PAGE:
Washington Secrets

Bill's 'disaster' manager calls Hillary ready for '16

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Politics,Paul Bedard,Washington Secrets

The molding of Secretary of State Hillary Clinton's image in time for the 2016 Democratic primaries got another boost Monday when a co-manager of Bill Clinton's presidential crisis team said that the former first lady has mastered every potential disaster she has faced to emerge "more credible and more trustworthy than ever."

Christopher Lehane, who manned Bill Clinton's crisis team with Mark Fabiani, now his public relations partner, told Secrets, "Modern day presidential campaigns are in effect a protracted exercise in damage control, where the winning candidate is the candidate best able to handle a series of external and internal crises in ways that communicates to voters that the candidate is trustworthy."

He added, "One reason why Hillary Clinton would be such a formidable presidential candidate in '16 is that she has demonstrated that she knows how to manage a crisis in ways where she always protects and maintain her trust brand. Just consider how adroit she has been at State from the Gaza ceasefire to Benghazi to the handling of the Chinese dissident. In a job that eats up the credibility and trustworthiness of normal souls, she emerges four years later as even more credible and more trustworthy than ever."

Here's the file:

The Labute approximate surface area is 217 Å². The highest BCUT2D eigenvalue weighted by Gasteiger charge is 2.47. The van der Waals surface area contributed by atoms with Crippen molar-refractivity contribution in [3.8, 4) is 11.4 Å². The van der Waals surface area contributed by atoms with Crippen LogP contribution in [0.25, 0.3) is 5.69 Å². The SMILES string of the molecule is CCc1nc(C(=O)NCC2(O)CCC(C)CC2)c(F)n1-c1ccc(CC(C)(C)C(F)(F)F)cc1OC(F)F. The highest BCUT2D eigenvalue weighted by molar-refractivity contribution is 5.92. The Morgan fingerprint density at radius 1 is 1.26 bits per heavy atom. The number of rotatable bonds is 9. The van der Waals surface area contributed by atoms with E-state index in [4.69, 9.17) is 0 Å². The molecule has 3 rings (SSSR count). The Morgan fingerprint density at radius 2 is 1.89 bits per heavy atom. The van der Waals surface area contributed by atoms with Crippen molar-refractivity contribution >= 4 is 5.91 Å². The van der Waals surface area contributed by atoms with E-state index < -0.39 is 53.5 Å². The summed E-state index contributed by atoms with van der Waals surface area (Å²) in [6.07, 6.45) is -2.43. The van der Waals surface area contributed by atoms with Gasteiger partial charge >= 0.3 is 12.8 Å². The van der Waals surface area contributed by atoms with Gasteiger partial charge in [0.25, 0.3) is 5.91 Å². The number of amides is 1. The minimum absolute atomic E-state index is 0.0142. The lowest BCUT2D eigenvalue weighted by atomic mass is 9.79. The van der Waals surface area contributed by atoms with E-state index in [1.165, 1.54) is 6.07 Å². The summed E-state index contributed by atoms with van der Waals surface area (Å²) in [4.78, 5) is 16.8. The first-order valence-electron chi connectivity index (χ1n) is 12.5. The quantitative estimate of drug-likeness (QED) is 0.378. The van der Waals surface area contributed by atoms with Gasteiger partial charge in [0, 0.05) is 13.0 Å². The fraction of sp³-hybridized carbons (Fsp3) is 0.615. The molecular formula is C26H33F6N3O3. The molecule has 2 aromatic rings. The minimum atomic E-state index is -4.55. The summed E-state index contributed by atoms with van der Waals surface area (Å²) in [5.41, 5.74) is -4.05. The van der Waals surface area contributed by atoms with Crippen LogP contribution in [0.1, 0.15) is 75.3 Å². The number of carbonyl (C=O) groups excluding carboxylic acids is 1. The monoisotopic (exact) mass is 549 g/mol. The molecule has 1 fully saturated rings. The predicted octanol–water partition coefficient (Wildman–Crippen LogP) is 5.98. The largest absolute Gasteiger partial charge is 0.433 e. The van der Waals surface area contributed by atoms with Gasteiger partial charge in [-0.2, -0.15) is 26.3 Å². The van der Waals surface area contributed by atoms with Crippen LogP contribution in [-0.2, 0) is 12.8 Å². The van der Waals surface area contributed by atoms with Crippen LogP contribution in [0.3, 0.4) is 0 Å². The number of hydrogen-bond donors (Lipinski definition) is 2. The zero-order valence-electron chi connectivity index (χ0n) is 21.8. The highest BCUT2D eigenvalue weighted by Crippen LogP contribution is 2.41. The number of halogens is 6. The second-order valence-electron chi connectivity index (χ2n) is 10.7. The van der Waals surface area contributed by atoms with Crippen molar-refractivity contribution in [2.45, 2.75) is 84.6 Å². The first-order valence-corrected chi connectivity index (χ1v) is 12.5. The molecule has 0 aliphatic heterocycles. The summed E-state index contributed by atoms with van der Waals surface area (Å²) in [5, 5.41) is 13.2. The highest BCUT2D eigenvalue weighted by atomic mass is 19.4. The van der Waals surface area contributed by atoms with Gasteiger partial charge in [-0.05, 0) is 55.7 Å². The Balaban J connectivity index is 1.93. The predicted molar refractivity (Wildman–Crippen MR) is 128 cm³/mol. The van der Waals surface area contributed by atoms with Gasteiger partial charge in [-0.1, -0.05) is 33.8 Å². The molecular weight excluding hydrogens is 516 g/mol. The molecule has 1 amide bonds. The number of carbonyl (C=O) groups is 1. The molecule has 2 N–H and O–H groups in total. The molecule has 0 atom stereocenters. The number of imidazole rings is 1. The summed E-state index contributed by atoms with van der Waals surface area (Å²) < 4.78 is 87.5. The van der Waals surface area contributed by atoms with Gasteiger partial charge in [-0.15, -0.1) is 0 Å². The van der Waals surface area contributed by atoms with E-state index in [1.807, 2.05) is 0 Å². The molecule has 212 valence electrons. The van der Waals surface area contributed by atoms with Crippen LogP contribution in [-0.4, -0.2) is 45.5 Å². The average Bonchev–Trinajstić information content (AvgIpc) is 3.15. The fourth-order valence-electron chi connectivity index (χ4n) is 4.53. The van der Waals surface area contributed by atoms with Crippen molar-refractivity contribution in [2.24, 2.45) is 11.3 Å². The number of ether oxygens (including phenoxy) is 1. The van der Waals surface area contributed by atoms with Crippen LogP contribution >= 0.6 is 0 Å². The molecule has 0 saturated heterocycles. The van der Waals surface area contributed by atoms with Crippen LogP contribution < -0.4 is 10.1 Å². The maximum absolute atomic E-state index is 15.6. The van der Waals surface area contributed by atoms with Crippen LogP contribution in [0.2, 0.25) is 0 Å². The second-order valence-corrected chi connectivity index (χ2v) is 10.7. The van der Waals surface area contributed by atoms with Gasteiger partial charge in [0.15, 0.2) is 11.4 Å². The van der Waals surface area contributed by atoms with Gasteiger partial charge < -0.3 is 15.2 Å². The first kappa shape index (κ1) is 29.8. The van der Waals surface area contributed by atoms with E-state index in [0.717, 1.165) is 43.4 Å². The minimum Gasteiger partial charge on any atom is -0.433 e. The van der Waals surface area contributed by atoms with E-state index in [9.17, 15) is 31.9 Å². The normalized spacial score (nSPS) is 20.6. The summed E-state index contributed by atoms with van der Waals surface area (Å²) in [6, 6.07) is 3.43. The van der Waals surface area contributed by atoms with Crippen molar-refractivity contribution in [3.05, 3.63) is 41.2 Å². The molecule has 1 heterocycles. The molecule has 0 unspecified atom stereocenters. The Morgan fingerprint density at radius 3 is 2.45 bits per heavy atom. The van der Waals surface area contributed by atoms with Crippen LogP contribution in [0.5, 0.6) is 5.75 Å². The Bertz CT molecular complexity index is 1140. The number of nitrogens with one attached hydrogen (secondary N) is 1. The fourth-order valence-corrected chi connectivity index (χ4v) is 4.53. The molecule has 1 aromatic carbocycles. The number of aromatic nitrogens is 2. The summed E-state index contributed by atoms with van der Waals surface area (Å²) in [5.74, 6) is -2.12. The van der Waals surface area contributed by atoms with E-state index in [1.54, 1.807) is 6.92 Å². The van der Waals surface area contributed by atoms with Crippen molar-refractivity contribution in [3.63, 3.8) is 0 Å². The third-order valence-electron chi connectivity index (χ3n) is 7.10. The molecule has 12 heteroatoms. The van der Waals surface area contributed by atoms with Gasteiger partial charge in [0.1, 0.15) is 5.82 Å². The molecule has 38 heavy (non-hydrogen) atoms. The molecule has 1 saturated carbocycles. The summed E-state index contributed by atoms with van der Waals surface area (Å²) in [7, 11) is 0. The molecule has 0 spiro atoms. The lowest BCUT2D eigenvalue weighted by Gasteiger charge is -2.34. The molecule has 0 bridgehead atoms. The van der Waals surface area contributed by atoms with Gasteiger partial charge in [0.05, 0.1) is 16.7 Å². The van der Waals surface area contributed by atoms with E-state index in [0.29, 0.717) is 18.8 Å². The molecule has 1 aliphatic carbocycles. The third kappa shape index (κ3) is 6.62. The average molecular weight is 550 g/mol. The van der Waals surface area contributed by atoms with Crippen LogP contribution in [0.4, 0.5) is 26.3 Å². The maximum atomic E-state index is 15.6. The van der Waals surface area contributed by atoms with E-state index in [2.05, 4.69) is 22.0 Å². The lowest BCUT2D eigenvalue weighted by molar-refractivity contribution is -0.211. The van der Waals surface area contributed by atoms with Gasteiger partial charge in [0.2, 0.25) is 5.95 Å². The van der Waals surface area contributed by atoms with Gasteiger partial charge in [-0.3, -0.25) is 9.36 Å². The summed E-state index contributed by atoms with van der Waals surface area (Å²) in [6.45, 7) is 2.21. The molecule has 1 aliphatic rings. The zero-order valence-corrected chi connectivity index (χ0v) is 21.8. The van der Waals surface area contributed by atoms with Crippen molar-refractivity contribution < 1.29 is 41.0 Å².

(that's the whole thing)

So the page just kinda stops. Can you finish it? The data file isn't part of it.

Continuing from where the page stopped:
He should know. Not only did Lehane and Fabiani help Bill Clinton keep his job, they have teamed up to save the bacon of several other public figures and next month are releasing their secrets in their first book, "Masters of Disaster."

Publisher Palgrave Macmillan describes it as a damage control how-to guide where the two spin doctors "reveal the magic formula you need to take control when it's your turn to be sucked into the vortex of the modern spin cycle."

The company also hints at those who should read the 256-page book, with a colorful reference to sex scandals the duo have helped out on. "Whether you're a politician caught with his pants down, a publicly traded company accused of accounting improprieties, a family-owned restaurant with a lousy Yelp review or just the guy in the corner cubicle who inadvertently pushed 'reply all,' a crisis doesn't have to be the make-or-break moment of your career. For those of us that aren't natural spin doctors, it's hard to resist the impulse to cover your tracks, lie, or act like nothing happened. But resist you must!"

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